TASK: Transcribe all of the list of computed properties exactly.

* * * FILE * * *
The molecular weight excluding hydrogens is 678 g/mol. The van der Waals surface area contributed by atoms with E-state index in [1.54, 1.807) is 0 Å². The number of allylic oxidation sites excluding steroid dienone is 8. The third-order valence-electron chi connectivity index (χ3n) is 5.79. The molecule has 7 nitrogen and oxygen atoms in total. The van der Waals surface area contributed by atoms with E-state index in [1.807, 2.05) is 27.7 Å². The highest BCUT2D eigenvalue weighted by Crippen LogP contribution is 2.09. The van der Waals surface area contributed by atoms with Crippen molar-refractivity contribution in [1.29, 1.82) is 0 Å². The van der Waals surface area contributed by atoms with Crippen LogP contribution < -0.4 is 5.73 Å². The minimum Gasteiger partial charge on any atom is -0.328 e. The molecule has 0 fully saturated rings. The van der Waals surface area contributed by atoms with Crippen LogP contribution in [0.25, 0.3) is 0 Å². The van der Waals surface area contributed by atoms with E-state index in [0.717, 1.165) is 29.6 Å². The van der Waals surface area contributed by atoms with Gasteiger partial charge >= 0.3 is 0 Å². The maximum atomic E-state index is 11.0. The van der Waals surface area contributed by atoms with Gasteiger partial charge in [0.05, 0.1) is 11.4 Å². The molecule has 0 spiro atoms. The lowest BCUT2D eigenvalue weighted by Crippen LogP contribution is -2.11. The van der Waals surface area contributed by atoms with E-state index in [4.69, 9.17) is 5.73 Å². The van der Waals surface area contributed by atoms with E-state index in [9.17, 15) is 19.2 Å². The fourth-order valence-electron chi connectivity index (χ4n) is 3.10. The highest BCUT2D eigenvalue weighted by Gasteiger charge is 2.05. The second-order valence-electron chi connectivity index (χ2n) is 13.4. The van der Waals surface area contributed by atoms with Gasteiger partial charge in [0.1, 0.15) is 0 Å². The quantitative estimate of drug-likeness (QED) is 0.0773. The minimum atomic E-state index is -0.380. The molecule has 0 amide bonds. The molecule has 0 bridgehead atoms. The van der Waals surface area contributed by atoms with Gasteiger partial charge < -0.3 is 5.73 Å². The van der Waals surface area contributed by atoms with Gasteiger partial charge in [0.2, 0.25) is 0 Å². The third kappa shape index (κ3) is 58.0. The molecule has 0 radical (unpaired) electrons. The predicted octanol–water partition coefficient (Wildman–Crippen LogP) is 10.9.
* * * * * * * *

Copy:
The molecular weight excluding hydrogens is 678 g/mol. The van der Waals surface area contributed by atoms with E-state index in [1.54, 1.807) is 0 Å². The number of allylic oxidation sites excluding steroid dienone is 8. The third-order valence-electron chi connectivity index (χ3n) is 5.79. The molecule has 7 nitrogen and oxygen atoms in total. The van der Waals surface area contributed by atoms with E-state index in [1.807, 2.05) is 27.7 Å². The highest BCUT2D eigenvalue weighted by Crippen LogP contribution is 2.09. The van der Waals surface area contributed by atoms with Crippen molar-refractivity contribution in [1.29, 1.82) is 0 Å². The van der Waals surface area contributed by atoms with Crippen LogP contribution < -0.4 is 5.73 Å². The minimum Gasteiger partial charge on any atom is -0.328 e. The molecule has 0 fully saturated rings. The van der Waals surface area contributed by atoms with Crippen LogP contribution in [0.25, 0.3) is 0 Å². The van der Waals surface area contributed by atoms with E-state index in [0.717, 1.165) is 29.6 Å². The van der Waals surface area contributed by atoms with Gasteiger partial charge >= 0.3 is 0 Å². The maximum atomic E-state index is 11.0. The van der Waals surface area contributed by atoms with Gasteiger partial charge in [0.05, 0.1) is 11.4 Å². The molecule has 0 spiro atoms. The lowest BCUT2D eigenvalue weighted by Crippen LogP contribution is -2.11. The van der Waals surface area contributed by atoms with E-state index in [4.69, 9.17) is 5.73 Å². The van der Waals surface area contributed by atoms with E-state index in [9.17, 15) is 19.2 Å². The fourth-order valence-electron chi connectivity index (χ4n) is 3.10. The highest BCUT2D eigenvalue weighted by Gasteiger charge is 2.05. The second-order valence-electron chi connectivity index (χ2n) is 13.4. The van der Waals surface area contributed by atoms with Gasteiger partial charge in [0.1, 0.15) is 0 Å². The quantitative estimate of drug-likeness (QED) is 0.0773. The minimum atomic E-state index is -0.380. The molecule has 0 amide bonds. The molecule has 0 bridgehead atoms. The van der Waals surface area contributed by atoms with Gasteiger partial charge < -0.3 is 5.73 Å². The van der Waals surface area contributed by atoms with Gasteiger partial charge in [0.2, 0.25) is 0 Å². The third kappa shape index (κ3) is 58.0. The molecule has 0 radical (unpaired) electrons. The predicted octanol–water partition coefficient (Wildman–Crippen LogP) is 10.9.